In honor of Woody Guthrie's 100th birthday, which would have been last weekend, KCET blogger and artist Ed Fuentes went in search of understanding why LA's months of celebrating the Dust Bowl era singer-songwriter includes city signs proclaiming 4th and Main to be "Woody Guthrie Square." "Guthrie found his writing voice in Los Angeles, specifically in Skid Row," Fuentes writes. Some of the songs he wrote or performed here include "Fire in Los Feliz Hills," "Fifth Street Blues," "Lincoln Heights Jail" and "Los Angeles New Years Flood."
It wasn't an obscure passage through town that shaped Guthrie's music, but social observations that gave weight to his music and stage persona. "He definitely did have a connection to downtown. He lived in that area, basically in flop houses that rent by the week," says Peter La Chapelle, Ph.D., author of "Proud to Be an Okie: Cultural Politics, Country Music, and Migration to Southern California." "As a historian, we are looking at a lot of documents," he says. "We can see he is purposely misspelling or using a folk grammar in his language."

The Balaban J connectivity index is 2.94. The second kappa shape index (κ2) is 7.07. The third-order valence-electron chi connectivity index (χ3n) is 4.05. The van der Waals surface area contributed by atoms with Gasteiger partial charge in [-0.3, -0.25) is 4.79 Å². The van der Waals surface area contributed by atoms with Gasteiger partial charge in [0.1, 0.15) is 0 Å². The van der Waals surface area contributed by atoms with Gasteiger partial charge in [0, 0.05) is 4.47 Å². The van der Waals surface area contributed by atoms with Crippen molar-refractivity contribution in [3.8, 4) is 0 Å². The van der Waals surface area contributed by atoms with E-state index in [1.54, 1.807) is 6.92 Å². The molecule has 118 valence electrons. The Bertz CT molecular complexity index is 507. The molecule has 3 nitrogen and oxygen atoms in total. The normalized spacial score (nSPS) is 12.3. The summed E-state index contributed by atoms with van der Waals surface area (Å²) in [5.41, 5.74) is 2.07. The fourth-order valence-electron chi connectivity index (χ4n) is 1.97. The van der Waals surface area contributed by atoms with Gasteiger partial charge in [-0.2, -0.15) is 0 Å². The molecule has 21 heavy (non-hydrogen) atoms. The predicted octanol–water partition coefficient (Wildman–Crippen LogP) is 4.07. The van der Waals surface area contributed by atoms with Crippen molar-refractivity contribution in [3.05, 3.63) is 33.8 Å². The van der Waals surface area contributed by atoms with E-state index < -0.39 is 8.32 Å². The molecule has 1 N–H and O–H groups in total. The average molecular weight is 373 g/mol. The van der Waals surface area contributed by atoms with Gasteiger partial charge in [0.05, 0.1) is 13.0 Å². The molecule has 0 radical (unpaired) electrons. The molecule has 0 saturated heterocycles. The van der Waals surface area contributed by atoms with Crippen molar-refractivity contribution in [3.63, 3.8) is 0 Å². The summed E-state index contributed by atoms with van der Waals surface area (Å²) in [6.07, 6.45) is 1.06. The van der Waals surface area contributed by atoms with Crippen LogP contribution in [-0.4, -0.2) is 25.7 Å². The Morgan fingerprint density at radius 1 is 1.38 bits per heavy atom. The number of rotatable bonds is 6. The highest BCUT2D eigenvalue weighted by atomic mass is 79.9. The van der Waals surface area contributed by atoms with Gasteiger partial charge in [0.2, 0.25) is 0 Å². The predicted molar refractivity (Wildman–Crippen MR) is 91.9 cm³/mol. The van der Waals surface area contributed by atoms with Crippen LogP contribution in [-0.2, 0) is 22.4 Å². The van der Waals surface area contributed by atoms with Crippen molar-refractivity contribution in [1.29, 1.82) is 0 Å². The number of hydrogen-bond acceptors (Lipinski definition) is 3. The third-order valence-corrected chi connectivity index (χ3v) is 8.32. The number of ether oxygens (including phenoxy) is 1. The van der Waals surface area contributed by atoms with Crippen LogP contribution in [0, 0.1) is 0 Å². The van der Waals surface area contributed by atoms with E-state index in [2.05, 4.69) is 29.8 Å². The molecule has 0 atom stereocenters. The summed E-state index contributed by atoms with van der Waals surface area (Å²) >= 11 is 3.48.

Guthrie witnessed the hillbilly craze in Los Angeles radio shows, which found an audience from those arriving from the Southwest to find work. Most radio stations in town had a hillbilly radio program of one kind or another featuring cowboy songs to more traditional folk songs, says La Chapelle, and in 1938, Guthrie played with his cousin, Jack, on KVFD Radio, then started blending traditional songs with topical lyrics.
More at KCET's Artbound site. Guthrie in 1939 began writing a column for what was then the liberal Hollywood Tribune.